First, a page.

Israel’s government has voted to tighten a week-old national lockdown as figures reveal the extraordinary extent of the country’s coronavirus challenge.
The cabinet met late into Wednesday night and concluded, not without huge disagreement, that a “hermetic” lockdown must be implemented by Friday.
The country’s infection rate is by far the highest among known rates globally.
Prime Minister Benjamin Netanyahu told minsters: “I know that it is late but in more than one sense, we are facing the moment of truth.
“The number of severe cases is rising. To my sorrow, so is the number of deaths.
“Over the past two days we have heard from the experts that if we do not take tough and immediate measures, we will reach the edge of the abyss.”
Sky News analysis of data from the Johns Hopkins University shows that Israel currently has a daily infection rate of 55 cases per 100,000 (seven-day rolling average).
This compares with Spain at 24.2, Brazil with 11.8, and the United States with 13.6.
The data also shows that Israel has had the biggest global increase in infection rates over a 14-day period. The two-week infection rate doubled to 663.7 per 100,000, up by 340.5.
About 54,000 tests were administered on Wednesday and 6,808 people, 13%, tested positive. That is the highest single day positive percentage since the outbreak of the pandemic.
The country’s positivity rate is averaging 8%. The World Health Organisation (WHO) has said it should be below 5% for a country to be able to control the virus.
It took Israel a steady six months to reach 100,000 confirmed coronavirus cases. The country was praised for its initial handling of the pandemic.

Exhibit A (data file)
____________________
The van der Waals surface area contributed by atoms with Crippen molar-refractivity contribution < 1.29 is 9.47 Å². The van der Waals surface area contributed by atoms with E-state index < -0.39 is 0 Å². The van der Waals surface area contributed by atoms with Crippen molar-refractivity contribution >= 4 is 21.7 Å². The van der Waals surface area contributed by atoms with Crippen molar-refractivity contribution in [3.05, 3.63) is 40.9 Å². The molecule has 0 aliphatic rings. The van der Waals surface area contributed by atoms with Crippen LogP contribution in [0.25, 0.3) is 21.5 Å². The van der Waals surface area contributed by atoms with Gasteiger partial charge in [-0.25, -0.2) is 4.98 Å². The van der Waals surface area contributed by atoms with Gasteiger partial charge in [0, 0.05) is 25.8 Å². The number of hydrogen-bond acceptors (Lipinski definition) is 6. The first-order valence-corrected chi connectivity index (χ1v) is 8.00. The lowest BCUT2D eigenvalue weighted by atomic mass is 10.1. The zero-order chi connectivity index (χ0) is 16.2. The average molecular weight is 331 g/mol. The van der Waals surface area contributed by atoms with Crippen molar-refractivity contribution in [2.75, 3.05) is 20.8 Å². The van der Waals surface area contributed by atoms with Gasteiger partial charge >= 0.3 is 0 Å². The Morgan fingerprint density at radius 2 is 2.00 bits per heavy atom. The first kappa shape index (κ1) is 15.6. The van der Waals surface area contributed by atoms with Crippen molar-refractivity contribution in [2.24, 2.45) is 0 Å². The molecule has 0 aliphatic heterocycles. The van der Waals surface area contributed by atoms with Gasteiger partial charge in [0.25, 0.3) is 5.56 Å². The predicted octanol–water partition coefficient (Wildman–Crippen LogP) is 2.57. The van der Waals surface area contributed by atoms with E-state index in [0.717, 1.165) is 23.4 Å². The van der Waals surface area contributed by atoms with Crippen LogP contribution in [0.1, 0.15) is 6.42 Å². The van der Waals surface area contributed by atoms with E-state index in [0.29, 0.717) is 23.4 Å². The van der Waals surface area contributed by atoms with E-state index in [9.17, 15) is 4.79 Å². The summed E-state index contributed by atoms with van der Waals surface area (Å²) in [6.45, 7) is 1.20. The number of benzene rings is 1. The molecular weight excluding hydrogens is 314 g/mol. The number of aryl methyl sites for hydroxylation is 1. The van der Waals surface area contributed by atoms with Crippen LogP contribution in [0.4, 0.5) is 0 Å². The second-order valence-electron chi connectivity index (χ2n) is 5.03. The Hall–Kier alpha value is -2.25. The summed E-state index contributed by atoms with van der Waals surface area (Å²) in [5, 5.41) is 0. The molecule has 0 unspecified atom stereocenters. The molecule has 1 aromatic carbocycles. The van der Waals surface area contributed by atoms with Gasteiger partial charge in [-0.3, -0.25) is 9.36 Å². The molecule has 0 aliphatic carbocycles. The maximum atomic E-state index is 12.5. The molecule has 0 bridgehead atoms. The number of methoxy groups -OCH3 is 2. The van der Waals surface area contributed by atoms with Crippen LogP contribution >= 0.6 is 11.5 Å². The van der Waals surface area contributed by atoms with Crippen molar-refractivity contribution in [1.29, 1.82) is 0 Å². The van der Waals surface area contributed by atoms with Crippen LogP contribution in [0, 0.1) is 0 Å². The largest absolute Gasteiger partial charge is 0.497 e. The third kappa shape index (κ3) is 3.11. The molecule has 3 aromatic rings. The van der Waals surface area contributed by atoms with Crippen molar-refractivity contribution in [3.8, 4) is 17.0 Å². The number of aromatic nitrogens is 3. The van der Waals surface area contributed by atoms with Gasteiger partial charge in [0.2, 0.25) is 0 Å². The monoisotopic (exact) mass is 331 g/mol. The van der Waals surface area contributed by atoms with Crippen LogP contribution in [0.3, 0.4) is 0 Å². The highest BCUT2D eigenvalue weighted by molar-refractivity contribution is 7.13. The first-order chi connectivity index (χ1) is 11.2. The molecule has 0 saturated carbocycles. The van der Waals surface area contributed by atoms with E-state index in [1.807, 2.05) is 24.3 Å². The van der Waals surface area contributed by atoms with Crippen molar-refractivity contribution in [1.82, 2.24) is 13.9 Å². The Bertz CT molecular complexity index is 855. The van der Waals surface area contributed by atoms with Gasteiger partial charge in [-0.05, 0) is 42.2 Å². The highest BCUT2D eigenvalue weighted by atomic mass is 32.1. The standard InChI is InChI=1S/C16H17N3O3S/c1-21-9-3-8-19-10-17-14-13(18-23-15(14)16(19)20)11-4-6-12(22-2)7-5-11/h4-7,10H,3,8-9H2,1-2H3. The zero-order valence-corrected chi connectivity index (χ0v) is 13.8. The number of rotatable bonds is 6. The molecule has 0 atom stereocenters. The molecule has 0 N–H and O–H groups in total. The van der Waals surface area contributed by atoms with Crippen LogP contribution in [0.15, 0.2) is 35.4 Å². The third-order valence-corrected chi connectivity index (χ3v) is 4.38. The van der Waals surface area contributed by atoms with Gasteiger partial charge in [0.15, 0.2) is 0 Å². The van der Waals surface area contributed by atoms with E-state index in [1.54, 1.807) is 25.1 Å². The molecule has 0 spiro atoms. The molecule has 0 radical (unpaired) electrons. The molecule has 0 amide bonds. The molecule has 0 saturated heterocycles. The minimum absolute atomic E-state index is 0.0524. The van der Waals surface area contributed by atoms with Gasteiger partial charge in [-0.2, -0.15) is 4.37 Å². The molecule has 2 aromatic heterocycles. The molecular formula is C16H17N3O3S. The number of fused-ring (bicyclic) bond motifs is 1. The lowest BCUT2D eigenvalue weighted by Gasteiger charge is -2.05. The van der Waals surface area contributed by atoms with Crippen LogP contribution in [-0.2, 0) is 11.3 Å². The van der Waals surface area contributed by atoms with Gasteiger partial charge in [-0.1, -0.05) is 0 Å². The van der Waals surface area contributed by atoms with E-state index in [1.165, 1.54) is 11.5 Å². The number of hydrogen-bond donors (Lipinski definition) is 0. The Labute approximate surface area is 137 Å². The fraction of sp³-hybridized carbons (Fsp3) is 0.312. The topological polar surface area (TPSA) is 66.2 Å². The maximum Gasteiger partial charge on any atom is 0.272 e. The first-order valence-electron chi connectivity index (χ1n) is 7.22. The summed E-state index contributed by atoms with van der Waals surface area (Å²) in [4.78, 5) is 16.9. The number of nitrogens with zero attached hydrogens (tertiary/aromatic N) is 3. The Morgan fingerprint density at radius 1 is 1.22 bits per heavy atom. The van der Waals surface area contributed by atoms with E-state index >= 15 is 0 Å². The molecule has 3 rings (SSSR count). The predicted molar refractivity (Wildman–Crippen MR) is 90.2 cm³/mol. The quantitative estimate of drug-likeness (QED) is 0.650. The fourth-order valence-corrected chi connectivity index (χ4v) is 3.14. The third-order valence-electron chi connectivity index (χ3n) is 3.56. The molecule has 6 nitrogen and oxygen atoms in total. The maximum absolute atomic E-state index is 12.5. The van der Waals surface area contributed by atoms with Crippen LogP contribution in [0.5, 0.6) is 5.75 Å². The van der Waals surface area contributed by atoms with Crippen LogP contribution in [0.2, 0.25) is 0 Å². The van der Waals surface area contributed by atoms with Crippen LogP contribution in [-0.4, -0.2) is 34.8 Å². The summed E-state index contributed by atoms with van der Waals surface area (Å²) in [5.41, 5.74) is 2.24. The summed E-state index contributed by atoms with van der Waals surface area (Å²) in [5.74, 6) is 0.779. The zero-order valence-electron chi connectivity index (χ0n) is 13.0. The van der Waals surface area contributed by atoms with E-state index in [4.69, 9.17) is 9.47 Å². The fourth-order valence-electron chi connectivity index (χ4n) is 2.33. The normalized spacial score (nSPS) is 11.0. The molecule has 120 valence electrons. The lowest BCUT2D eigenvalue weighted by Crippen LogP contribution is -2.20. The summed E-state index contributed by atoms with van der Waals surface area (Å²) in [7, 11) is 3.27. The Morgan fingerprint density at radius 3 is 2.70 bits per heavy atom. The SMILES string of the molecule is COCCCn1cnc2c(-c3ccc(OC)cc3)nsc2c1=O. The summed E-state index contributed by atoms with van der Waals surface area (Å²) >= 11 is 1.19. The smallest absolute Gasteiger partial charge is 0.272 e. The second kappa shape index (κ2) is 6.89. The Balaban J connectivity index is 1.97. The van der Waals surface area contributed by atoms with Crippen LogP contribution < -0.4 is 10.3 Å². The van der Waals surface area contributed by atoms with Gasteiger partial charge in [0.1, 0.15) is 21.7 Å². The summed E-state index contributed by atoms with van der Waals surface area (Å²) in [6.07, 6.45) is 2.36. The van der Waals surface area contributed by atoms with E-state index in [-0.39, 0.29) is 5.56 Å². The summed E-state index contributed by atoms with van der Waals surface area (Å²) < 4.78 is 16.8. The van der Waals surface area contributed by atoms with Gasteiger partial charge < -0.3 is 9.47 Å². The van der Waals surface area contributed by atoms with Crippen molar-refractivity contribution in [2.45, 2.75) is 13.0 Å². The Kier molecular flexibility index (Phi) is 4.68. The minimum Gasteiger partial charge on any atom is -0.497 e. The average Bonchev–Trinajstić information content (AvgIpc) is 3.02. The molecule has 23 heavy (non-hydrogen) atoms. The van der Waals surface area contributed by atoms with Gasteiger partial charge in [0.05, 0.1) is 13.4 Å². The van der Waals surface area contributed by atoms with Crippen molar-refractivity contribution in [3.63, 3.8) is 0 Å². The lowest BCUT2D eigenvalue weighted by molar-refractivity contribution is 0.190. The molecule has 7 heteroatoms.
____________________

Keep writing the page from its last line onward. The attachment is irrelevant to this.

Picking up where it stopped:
Yet, just 32 days after confirming its 100,000th case, the number had doubled to 200,000.
In line with global trends, the vast majority of cases are showing minor symptoms or are asymptomatic.
However, the sheer number of cases is now overwhelming hospitals and impacting the number of medical staff who are available to treat patients.
Health ministry statistics show that among health workers nationally, cases surged from 722 on Monday to 1,697 on Wednesday. A further 4,331 medical staff are quarantined.
The existing lockdown, only imposed last week, had restricted movement to within 1km of people’s homes. However, rules for shops, businesses and places of worship were confusing, contradictory and not well enforced.
The new lockdown will come into effect at 2pm on Friday and last until at least 11 October. Only supermarkets and pharmacies will open.
Synagogues will remain open only for the Yom Kippur holiday and protests will be limited to within 1km of the demonstrator’s home in groups of 20.
Mr Netanyahu has been the focus of weeks of protests. His critics say he is trying to silence their calls for him to resign because of his handling of the crisis.
The country is struggling to implement an effective contact tracing system. The security establishment recently concluded that more than 50% of Israelis who are asked to quarantine violate their orders.
The pandemic has exposed huge fault-lines in Israel’s political and social structure.
The complex coalition government is deeply divided over the restrictions, which are set to devastate the economy.
Even the government-appointed corona tsar Professor Ronni Gamzu – who is known for his caution – took exception to the new restrictive measures.
“My recommendation was more moderate, to go for 50%,” he is reported to have told the cabinet meeting.
Prime Minister Netanyahu responded: “We make decisions by dint of our responsibility and not only based on recommendations. The recommendations that we’ve gotten up until now have led us to a surge from 2,000 patients a day to 5,000 a day.”
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